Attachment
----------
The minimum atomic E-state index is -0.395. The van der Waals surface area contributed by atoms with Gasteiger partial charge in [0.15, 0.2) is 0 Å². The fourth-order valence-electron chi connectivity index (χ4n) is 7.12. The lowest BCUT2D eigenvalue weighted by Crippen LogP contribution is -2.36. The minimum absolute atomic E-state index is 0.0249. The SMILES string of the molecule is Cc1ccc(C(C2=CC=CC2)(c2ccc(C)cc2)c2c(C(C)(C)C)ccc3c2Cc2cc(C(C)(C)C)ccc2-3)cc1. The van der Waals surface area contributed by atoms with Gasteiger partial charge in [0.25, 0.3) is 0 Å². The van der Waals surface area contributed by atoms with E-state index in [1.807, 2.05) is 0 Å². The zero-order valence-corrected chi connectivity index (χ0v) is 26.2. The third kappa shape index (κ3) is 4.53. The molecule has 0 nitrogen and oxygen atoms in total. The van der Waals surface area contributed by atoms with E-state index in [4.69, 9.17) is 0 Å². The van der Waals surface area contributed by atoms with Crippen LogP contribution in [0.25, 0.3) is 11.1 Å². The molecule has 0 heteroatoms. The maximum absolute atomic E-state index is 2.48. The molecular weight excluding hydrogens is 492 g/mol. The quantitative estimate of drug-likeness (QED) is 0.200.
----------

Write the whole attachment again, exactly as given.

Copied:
The minimum atomic E-state index is -0.395. The van der Waals surface area contributed by atoms with Gasteiger partial charge in [0.15, 0.2) is 0 Å². The fourth-order valence-electron chi connectivity index (χ4n) is 7.12. The lowest BCUT2D eigenvalue weighted by Crippen LogP contribution is -2.36. The minimum absolute atomic E-state index is 0.0249. The SMILES string of the molecule is Cc1ccc(C(C2=CC=CC2)(c2ccc(C)cc2)c2c(C(C)(C)C)ccc3c2Cc2cc(C(C)(C)C)ccc2-3)cc1. The van der Waals surface area contributed by atoms with Gasteiger partial charge in [0.25, 0.3) is 0 Å². The van der Waals surface area contributed by atoms with E-state index in [1.807, 2.05) is 0 Å². The zero-order valence-corrected chi connectivity index (χ0v) is 26.2. The third kappa shape index (κ3) is 4.53. The molecule has 0 nitrogen and oxygen atoms in total. The van der Waals surface area contributed by atoms with E-state index in [4.69, 9.17) is 0 Å². The van der Waals surface area contributed by atoms with Crippen LogP contribution in [0.25, 0.3) is 11.1 Å². The molecule has 0 heteroatoms. The maximum absolute atomic E-state index is 2.48. The molecular weight excluding hydrogens is 492 g/mol. The quantitative estimate of drug-likeness (QED) is 0.200.